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McCain campaign to harness Palin effect

Latest update : 2008-09-11

In a break with tradition, Republican presidential candidate John McCain could spend more time with Sarah Palin on the campaign trail. Polls show women voters have rallied to the Republican camp since the choice of Palin as VP candidate.

In a break with tradition, Republican presidential candidate John McCain and his running mate Sarah Palin could spend more time together on the campaign trail than apart, a senior campaign aide said Wednesday.

"It is under serious consideration that they will spend more time together than not and more time than is traditional," the aide told reporters aboard Palin's campaign plane during a refueling stop in Montana en route to Alaska. "There's just a huge amount of enthusiasm."

McCain's campaign has received a major bump in the polls since he announced on August 29 his surprise pick of Palin, a self-described "hockey mom" who won Alaska's gubernatorial race two years ago with a corruption-fighting campaign.

Palin has electrified the Republican Party's conservative base, which had previously been wary of McCain's more moderate views. She immediately won a loyal following of fans who turn out by the thousands chanting "Sa-rah! Sa-rah!" at rallies across the nation.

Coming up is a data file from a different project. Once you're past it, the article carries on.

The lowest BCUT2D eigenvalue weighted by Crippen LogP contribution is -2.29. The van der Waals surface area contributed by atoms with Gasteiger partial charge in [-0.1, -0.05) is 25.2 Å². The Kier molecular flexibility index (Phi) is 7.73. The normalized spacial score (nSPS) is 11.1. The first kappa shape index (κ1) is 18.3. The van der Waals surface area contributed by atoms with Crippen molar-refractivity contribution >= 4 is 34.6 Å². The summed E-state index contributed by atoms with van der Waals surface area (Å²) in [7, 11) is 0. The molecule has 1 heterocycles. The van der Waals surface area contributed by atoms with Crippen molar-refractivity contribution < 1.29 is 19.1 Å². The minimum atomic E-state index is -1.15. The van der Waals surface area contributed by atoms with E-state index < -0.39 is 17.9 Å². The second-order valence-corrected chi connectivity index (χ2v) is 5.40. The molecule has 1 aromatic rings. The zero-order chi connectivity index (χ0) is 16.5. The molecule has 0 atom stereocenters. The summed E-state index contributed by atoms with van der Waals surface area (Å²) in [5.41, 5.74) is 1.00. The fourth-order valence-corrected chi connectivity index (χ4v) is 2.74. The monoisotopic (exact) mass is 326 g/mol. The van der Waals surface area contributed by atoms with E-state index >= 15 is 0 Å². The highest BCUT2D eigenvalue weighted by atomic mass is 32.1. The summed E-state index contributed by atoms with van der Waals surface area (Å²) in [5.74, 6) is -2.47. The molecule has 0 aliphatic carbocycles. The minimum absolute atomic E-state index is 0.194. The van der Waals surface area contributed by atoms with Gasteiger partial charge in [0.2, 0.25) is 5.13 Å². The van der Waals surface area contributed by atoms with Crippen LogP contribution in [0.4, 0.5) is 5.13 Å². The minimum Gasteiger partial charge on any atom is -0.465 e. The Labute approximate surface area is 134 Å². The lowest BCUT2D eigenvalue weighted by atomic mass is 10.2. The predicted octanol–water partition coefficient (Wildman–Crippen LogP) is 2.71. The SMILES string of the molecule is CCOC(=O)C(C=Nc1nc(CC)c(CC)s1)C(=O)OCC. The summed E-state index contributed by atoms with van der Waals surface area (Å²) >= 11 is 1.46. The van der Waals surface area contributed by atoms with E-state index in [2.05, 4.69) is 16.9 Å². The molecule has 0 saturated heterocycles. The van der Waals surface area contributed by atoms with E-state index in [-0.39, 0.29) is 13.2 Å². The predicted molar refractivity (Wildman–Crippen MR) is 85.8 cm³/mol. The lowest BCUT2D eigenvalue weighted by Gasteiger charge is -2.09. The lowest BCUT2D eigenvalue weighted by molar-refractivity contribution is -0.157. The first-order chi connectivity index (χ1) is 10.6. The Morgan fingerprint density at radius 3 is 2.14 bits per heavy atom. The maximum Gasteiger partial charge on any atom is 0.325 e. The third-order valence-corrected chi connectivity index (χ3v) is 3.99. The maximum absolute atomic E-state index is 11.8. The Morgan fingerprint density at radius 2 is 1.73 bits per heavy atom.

Initially, Palin was set to break off from McCain days after they were officially nominated at the Republican National Convention. Instead, she campaigned with the Arizona senator right up to the day she had to fly home to attend her son's deployment to Iraq.

Vice presidential candidates are usually used as surrogates to help drum up support for their running mate. Campaigning together means fewer appearances and less free air time on local news channels.

With just 55 days left until the November 4 election, joint appearances will take a huge bite out of the number of media markets the candidates can reach.

Some observers have speculated that the campaign kept them together because Palin wasn't ready to go it alone, or because they were concerned she would draw bigger crowds than McCain.

The McCain campaign aide denied both hypotheses.

"We feel very good about their chemistry and their ability to really deliver a strong message on change, energy independence and the economy," the aide said.

"And we like the images."

In this age of diversified media, local air time may not be as important as shaping the overall coverage.

Palin is traveling to Alaska for a few days, and a large welcome home rally is planned when she lands in Fairbanks. She is expected back in the lower 48 states on Saturday.

McCain has not scheduled any rallies during that time, although he will be appearing at memorial services in Pennsylvania and New York for the anniversary of the September 11 attacks Thursday.


 

Date created : 2008-09-11

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